In 1997, Tony Blair won an election by occupying the traditional home ground of the Tories. In 2010, Gordon Brown fought off the Tories by creating a clear dividing line between us and them. Today, Ed Miliband’s strategy is less easy to define, but I contend that it involves avoiding debate with the Tories. This is not good. This can be extremely damaging.
Miliband said at conference 2012: “The Labour party lost trust on the economy. And under my leadership, we will regain that trust.” I don’t think he has increased trust in the Labour brand. In some ways it has been damaged since he made this speech.
The Tories have a far more coherent economic policy than we do. Even though the whole world agrees that we were right and they were wrong, they have a clear offer and we have a confused one. Ed Balls and Rachel Reeves did a terrific job of explaining the difference between austerity and Keynesianism, but our commitment to a Keynesian offer has been vague and tentative. This is in contrast to Gordon Brown who confronted and contrasted Tory policy with our own Keynesian plan.
Most of the debate on the economy is over now, and people have a settled view of the parties. It’s likely that we are returning to positive growth, although few would attribute this to the government’s policies, so it is questionable as to whether they will benefit at the polls, even if the feel-good factor returns. Trust, in general, is likely a more important issue at the next election.
The problem with trust is that it is a two-way relationship. Would you trust someone who doesn’t trust you? Of course not. Would you trust a politician who won’t tell you his policy? Of course not.
How about a politician who won’t tell you his policy, because the other guys will attack it, and he thinks that you are incapable of sifting the arguments? No, you wouldn’t take kindly to that either.
Far too often, Miliband backs away from debate. Cameron has made a mess out of most things, but he isn’t scared of having a conversation with the British people. He makes a mockery of PMQs, but he gets his arguments across to the public. In the absence of a fierce debate, the electorate may choose to brush aside Labour for being too vague, and instead give Cameron a second chance.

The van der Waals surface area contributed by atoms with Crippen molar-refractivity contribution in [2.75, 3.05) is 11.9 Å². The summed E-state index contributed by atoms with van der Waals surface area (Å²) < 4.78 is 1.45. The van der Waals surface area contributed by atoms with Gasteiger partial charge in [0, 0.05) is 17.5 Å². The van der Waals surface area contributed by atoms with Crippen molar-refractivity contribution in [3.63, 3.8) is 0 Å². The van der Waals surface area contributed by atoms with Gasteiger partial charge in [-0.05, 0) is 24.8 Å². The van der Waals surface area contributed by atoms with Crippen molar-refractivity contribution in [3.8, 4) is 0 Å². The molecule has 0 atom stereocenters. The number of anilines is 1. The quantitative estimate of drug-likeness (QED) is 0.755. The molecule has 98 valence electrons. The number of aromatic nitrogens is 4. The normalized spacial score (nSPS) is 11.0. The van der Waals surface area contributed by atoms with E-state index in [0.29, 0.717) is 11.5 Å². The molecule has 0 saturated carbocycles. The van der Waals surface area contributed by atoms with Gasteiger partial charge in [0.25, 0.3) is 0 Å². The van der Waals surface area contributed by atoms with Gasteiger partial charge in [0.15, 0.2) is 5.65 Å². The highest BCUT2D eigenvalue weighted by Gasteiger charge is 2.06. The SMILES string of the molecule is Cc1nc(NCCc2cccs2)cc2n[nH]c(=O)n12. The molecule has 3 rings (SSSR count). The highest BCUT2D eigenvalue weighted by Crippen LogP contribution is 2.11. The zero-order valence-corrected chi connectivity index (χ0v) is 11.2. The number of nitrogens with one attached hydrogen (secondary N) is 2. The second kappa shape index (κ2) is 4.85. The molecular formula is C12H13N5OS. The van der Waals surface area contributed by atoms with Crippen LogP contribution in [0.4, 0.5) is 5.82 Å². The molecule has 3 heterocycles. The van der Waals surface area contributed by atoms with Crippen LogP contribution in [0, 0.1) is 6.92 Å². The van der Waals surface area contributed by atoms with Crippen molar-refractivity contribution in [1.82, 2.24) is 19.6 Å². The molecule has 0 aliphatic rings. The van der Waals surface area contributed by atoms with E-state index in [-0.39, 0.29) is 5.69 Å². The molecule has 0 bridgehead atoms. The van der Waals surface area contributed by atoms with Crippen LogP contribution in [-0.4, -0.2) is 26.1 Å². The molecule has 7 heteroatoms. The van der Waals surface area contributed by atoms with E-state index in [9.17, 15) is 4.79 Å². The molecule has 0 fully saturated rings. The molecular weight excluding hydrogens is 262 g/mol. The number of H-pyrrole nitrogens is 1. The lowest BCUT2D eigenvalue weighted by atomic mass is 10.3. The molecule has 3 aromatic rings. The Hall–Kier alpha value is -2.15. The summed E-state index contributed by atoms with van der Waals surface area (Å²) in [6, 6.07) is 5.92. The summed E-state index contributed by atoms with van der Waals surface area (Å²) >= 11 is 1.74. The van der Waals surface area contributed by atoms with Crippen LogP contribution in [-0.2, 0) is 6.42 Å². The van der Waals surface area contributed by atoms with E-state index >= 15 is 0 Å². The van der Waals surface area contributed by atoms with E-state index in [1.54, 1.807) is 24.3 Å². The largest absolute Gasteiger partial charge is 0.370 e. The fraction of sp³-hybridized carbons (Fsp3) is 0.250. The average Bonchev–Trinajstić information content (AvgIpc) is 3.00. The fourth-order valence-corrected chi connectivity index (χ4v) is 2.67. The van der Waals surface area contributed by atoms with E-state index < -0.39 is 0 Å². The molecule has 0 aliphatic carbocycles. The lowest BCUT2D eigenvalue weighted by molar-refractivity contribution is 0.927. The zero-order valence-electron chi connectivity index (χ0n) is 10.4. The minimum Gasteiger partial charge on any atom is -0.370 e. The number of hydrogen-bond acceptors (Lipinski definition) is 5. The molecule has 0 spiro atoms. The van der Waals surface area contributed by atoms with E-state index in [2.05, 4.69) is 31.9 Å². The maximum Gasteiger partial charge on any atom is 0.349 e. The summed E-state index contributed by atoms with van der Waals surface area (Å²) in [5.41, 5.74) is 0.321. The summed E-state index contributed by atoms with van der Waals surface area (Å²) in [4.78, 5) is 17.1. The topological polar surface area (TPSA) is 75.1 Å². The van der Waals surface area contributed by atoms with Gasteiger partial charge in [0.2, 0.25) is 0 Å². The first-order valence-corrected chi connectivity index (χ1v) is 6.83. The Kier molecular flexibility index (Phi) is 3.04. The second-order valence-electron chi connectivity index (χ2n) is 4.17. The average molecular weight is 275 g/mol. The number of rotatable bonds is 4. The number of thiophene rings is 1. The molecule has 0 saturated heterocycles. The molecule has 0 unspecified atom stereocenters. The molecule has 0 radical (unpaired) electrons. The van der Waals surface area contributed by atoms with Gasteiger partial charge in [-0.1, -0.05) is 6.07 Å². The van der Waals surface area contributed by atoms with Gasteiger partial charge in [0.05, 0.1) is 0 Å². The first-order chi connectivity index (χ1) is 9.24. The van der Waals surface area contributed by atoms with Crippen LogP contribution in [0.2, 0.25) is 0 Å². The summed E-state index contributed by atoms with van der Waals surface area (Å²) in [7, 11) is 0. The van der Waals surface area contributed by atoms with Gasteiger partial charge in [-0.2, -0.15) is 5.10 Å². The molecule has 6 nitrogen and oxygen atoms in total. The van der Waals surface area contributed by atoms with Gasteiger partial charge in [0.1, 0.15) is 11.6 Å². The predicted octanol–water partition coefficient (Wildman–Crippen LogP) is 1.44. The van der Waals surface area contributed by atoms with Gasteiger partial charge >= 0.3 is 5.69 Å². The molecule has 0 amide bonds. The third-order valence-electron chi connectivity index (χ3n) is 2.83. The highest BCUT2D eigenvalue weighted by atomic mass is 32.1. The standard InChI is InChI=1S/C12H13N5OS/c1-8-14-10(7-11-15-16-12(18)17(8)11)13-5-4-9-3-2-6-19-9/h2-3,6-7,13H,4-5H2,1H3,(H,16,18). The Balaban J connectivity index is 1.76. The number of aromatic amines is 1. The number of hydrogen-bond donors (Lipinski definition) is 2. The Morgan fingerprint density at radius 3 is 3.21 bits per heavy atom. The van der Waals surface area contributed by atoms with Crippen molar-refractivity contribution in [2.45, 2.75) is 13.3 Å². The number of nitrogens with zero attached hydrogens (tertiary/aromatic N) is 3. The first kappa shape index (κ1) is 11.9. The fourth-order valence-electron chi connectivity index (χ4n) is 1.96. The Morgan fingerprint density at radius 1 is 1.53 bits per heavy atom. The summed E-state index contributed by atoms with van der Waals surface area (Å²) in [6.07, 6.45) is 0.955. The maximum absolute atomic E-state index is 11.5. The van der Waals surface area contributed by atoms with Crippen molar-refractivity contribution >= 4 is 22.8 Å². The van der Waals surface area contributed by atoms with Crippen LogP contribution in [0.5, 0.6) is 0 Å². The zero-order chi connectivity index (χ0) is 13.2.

I don’t think that our membership of the EU should be a major issue in the modern day, but the Tories are making it one, and Labour aren’t engaging. Labour are attacking the Tories for being divided, but that’s a cop-out. No one knows what Labour’s position is on the EU, and as long as only the Tories are having a discussion, then a negative view of the EU will persist and grow.
I can understand that Ed Miliband got his fingers burnt with the welfare debate. He let the genie out of the bottle when he spoke in favour of welfare. When he tried to put the lid back on by whipping a minor vote on workfare, he faced a rebellion. He should have confronted that rebellion. Being a consensus seeker doesn’t mean you should allow yourself to get pushed around.
I don’t think we should be in favour of a referendum. The only argument for a referendum is that we haven’t had one since the ‘70s. On that basis, maybe we should go back to farthings and shillings because modern coinage is not the same as the stuff we agreed to in 1971.
The only genuine reason for a referendum is to deal with an internal division in the Conservative Party. They are a mixture of Little Englanders and hard-core free marketers who want to get rid of employment rights. I say let them sort out their own mess, but in the meantime, let us take the opportunity to engage them in a debate about the issues.
Let’s have the British people considering the issues of the EU rather than considering whether the Labour Party are shifty. Let’s stop hiding and start debating. Let’s regain trust by having a good old fashioned political debate.